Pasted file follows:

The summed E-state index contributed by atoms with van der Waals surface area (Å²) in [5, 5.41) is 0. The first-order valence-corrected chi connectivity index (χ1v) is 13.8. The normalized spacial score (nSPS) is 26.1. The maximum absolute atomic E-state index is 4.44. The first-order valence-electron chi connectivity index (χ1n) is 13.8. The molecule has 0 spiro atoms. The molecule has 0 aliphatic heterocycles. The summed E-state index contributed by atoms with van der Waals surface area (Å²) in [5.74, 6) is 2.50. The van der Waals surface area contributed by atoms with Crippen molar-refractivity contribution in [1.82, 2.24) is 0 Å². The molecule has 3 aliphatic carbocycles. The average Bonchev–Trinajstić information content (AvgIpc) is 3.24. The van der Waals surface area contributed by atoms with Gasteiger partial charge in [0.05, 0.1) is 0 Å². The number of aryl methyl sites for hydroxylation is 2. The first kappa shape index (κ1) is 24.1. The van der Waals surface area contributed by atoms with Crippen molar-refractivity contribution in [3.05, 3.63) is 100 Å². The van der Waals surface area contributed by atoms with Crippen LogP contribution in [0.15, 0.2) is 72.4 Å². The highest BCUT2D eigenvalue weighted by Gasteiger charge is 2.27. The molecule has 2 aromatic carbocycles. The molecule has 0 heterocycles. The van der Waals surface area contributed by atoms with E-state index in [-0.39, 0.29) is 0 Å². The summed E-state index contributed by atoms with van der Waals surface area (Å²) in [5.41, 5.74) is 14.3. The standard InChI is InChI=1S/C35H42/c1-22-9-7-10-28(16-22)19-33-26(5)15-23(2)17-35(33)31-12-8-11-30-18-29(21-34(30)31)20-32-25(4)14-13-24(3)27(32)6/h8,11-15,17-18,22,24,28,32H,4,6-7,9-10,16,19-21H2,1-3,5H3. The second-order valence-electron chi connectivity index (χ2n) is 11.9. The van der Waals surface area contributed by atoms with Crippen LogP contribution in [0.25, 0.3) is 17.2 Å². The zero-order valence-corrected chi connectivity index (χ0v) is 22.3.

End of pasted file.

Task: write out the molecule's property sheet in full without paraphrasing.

The summed E-state index contributed by atoms with van der Waals surface area (Å²) in [5, 5.41) is 0. The first-order valence-corrected chi connectivity index (χ1v) is 13.8. The normalized spacial score (nSPS) is 26.1. The maximum absolute atomic E-state index is 4.44. The first-order valence-electron chi connectivity index (χ1n) is 13.8. The molecule has 0 spiro atoms. The molecule has 0 aliphatic heterocycles. The summed E-state index contributed by atoms with van der Waals surface area (Å²) in [5.74, 6) is 2.50. The van der Waals surface area contributed by atoms with Crippen molar-refractivity contribution in [1.82, 2.24) is 0 Å². The molecule has 3 aliphatic carbocycles. The average Bonchev–Trinajstić information content (AvgIpc) is 3.24. The van der Waals surface area contributed by atoms with Gasteiger partial charge in [0.05, 0.1) is 0 Å². The number of aryl methyl sites for hydroxylation is 2. The first kappa shape index (κ1) is 24.1. The van der Waals surface area contributed by atoms with Crippen molar-refractivity contribution in [3.05, 3.63) is 100 Å². The van der Waals surface area contributed by atoms with Crippen LogP contribution in [0.15, 0.2) is 72.4 Å². The highest BCUT2D eigenvalue weighted by Gasteiger charge is 2.27. The molecule has 2 aromatic carbocycles. The molecule has 0 heterocycles. The van der Waals surface area contributed by atoms with E-state index in [-0.39, 0.29) is 0 Å². The summed E-state index contributed by atoms with van der Waals surface area (Å²) in [5.41, 5.74) is 14.3. The standard InChI is InChI=1S/C35H42/c1-22-9-7-10-28(16-22)19-33-26(5)15-23(2)17-35(33)31-12-8-11-30-18-29(21-34(30)31)20-32-25(4)14-13-24(3)27(32)6/h8,11-15,17-18,22,24,28,32H,4,6-7,9-10,16,19-21H2,1-3,5H3. The second-order valence-electron chi connectivity index (χ2n) is 11.9. The van der Waals surface area contributed by atoms with Crippen LogP contribution in [0.25, 0.3) is 17.2 Å². The zero-order valence-corrected chi connectivity index (χ0v) is 22.3.